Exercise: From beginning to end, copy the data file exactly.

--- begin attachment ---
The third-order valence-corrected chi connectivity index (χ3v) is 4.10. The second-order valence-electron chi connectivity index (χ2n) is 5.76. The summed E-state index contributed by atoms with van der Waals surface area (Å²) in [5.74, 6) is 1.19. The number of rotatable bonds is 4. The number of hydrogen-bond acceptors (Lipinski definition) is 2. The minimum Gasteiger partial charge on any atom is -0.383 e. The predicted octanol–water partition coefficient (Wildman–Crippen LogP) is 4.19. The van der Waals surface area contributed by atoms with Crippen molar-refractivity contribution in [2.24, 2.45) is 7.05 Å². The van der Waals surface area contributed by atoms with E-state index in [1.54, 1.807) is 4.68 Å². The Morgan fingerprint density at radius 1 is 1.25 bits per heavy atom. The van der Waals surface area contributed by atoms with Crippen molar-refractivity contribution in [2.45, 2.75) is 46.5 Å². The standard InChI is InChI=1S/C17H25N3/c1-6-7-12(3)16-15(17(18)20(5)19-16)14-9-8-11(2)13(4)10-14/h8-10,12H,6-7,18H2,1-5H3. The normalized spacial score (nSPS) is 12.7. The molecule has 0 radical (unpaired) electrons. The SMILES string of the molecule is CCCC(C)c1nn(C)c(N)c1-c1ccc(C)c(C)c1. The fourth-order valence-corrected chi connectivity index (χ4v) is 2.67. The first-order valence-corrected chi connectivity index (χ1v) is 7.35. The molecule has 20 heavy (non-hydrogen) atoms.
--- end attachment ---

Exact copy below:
The third-order valence-corrected chi connectivity index (χ3v) is 4.10. The second-order valence-electron chi connectivity index (χ2n) is 5.76. The summed E-state index contributed by atoms with van der Waals surface area (Å²) in [5.74, 6) is 1.19. The number of rotatable bonds is 4. The number of hydrogen-bond acceptors (Lipinski definition) is 2. The minimum Gasteiger partial charge on any atom is -0.383 e. The predicted octanol–water partition coefficient (Wildman–Crippen LogP) is 4.19. The van der Waals surface area contributed by atoms with Crippen molar-refractivity contribution in [2.24, 2.45) is 7.05 Å². The van der Waals surface area contributed by atoms with E-state index in [1.54, 1.807) is 4.68 Å². The Morgan fingerprint density at radius 1 is 1.25 bits per heavy atom. The van der Waals surface area contributed by atoms with Crippen molar-refractivity contribution in [2.45, 2.75) is 46.5 Å². The standard InChI is InChI=1S/C17H25N3/c1-6-7-12(3)16-15(17(18)20(5)19-16)14-9-8-11(2)13(4)10-14/h8-10,12H,6-7,18H2,1-5H3. The normalized spacial score (nSPS) is 12.7. The molecule has 0 radical (unpaired) electrons. The SMILES string of the molecule is CCCC(C)c1nn(C)c(N)c1-c1ccc(C)c(C)c1. The fourth-order valence-corrected chi connectivity index (χ4v) is 2.67. The first-order valence-corrected chi connectivity index (χ1v) is 7.35. The molecule has 20 heavy (non-hydrogen) atoms.